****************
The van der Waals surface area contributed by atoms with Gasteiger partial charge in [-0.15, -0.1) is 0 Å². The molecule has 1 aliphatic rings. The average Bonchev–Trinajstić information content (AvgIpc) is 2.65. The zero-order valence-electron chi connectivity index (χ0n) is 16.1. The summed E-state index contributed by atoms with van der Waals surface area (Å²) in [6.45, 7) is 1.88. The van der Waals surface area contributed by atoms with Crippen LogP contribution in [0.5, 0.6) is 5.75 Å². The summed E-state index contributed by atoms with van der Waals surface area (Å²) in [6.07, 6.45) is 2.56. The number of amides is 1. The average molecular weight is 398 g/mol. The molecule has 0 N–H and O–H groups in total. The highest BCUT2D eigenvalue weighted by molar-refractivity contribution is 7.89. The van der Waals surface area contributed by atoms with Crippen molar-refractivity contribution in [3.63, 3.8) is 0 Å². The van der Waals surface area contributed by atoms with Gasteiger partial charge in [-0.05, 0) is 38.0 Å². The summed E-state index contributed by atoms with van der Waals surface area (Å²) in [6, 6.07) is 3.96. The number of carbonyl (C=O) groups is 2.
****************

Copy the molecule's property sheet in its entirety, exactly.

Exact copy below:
The van der Waals surface area contributed by atoms with Gasteiger partial charge in [-0.15, -0.1) is 0 Å². The molecule has 1 aliphatic rings. The average Bonchev–Trinajstić information content (AvgIpc) is 2.65. The zero-order valence-electron chi connectivity index (χ0n) is 16.1. The summed E-state index contributed by atoms with van der Waals surface area (Å²) in [6.45, 7) is 1.88. The van der Waals surface area contributed by atoms with Crippen LogP contribution in [0.5, 0.6) is 5.75 Å². The summed E-state index contributed by atoms with van der Waals surface area (Å²) in [6.07, 6.45) is 2.56. The number of amides is 1. The average molecular weight is 398 g/mol. The molecule has 0 N–H and O–H groups in total. The highest BCUT2D eigenvalue weighted by molar-refractivity contribution is 7.89. The van der Waals surface area contributed by atoms with Crippen molar-refractivity contribution in [3.63, 3.8) is 0 Å². The van der Waals surface area contributed by atoms with Gasteiger partial charge in [-0.05, 0) is 38.0 Å². The summed E-state index contributed by atoms with van der Waals surface area (Å²) in [6, 6.07) is 3.96. The number of carbonyl (C=O) groups is 2.